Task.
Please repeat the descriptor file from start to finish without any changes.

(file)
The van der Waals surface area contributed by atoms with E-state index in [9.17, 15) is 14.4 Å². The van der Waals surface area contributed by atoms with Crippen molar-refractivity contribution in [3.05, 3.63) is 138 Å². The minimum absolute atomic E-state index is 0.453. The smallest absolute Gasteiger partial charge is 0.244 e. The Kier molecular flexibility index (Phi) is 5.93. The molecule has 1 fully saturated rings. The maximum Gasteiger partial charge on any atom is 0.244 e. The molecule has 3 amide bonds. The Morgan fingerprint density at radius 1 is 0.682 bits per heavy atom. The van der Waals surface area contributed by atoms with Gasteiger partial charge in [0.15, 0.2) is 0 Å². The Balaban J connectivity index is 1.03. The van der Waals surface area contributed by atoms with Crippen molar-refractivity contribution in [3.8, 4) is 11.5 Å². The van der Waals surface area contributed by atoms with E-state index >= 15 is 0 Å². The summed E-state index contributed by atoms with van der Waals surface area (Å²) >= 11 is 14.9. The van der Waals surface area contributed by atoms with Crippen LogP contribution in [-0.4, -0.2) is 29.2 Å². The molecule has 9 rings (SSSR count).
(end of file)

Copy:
The van der Waals surface area contributed by atoms with E-state index in [9.17, 15) is 14.4 Å². The van der Waals surface area contributed by atoms with Crippen molar-refractivity contribution in [3.05, 3.63) is 138 Å². The minimum absolute atomic E-state index is 0.453. The smallest absolute Gasteiger partial charge is 0.244 e. The Kier molecular flexibility index (Phi) is 5.93. The molecule has 1 fully saturated rings. The maximum Gasteiger partial charge on any atom is 0.244 e. The molecule has 3 amide bonds. The Morgan fingerprint density at radius 1 is 0.682 bits per heavy atom. The van der Waals surface area contributed by atoms with Gasteiger partial charge in [0.15, 0.2) is 0 Å². The Balaban J connectivity index is 1.03. The van der Waals surface area contributed by atoms with Crippen molar-refractivity contribution in [3.8, 4) is 11.5 Å². The van der Waals surface area contributed by atoms with E-state index >= 15 is 0 Å². The summed E-state index contributed by atoms with van der Waals surface area (Å²) >= 11 is 14.9. The van der Waals surface area contributed by atoms with Crippen LogP contribution in [-0.4, -0.2) is 29.2 Å². The molecule has 9 rings (SSSR count).